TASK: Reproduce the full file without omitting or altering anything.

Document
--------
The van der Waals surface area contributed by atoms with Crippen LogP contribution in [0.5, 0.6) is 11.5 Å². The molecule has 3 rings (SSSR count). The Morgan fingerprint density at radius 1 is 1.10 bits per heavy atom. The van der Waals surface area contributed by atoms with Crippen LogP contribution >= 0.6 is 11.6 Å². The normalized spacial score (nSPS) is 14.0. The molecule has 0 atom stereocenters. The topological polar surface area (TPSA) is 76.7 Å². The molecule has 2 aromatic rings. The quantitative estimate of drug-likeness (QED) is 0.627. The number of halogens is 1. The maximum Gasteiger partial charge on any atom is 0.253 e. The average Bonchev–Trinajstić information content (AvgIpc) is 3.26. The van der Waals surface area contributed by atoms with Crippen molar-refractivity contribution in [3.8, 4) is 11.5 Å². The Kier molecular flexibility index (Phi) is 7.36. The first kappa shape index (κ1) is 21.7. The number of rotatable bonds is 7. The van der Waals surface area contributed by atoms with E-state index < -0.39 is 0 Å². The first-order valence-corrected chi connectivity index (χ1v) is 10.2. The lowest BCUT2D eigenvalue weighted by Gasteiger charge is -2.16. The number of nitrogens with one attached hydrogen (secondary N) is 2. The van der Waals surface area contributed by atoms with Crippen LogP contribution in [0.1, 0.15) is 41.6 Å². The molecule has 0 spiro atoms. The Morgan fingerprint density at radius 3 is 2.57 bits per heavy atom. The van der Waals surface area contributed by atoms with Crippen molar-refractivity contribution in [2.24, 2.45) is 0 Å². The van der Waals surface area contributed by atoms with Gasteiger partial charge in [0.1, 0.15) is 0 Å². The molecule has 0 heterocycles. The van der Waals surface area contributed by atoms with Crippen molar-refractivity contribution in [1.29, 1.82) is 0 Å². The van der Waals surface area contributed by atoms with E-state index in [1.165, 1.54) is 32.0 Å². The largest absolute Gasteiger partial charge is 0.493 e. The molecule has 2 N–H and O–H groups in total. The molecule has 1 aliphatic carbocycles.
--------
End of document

The van der Waals surface area contributed by atoms with Crippen LogP contribution in [0.5, 0.6) is 11.5 Å². The molecule has 3 rings (SSSR count). The Morgan fingerprint density at radius 1 is 1.10 bits per heavy atom. The van der Waals surface area contributed by atoms with Crippen LogP contribution >= 0.6 is 11.6 Å². The normalized spacial score (nSPS) is 14.0. The molecule has 0 atom stereocenters. The topological polar surface area (TPSA) is 76.7 Å². The molecule has 2 aromatic rings. The quantitative estimate of drug-likeness (QED) is 0.627. The number of halogens is 1. The maximum Gasteiger partial charge on any atom is 0.253 e. The average Bonchev–Trinajstić information content (AvgIpc) is 3.26. The van der Waals surface area contributed by atoms with Crippen molar-refractivity contribution in [3.8, 4) is 11.5 Å². The Kier molecular flexibility index (Phi) is 7.36. The first kappa shape index (κ1) is 21.7. The number of rotatable bonds is 7. The van der Waals surface area contributed by atoms with E-state index < -0.39 is 0 Å². The first-order valence-corrected chi connectivity index (χ1v) is 10.2. The lowest BCUT2D eigenvalue weighted by Gasteiger charge is -2.16. The number of nitrogens with one attached hydrogen (secondary N) is 2. The van der Waals surface area contributed by atoms with Crippen LogP contribution in [0.1, 0.15) is 41.6 Å². The molecule has 0 spiro atoms. The Morgan fingerprint density at radius 3 is 2.57 bits per heavy atom. The van der Waals surface area contributed by atoms with Crippen molar-refractivity contribution in [2.24, 2.45) is 0 Å². The van der Waals surface area contributed by atoms with Gasteiger partial charge in [0.1, 0.15) is 0 Å². The molecule has 0 heterocycles. The van der Waals surface area contributed by atoms with Crippen molar-refractivity contribution in [1.29, 1.82) is 0 Å². The van der Waals surface area contributed by atoms with E-state index in [1.165, 1.54) is 32.0 Å². The largest absolute Gasteiger partial charge is 0.493 e. The molecule has 2 N–H and O–H groups in total. The molecule has 1 aliphatic carbocycles.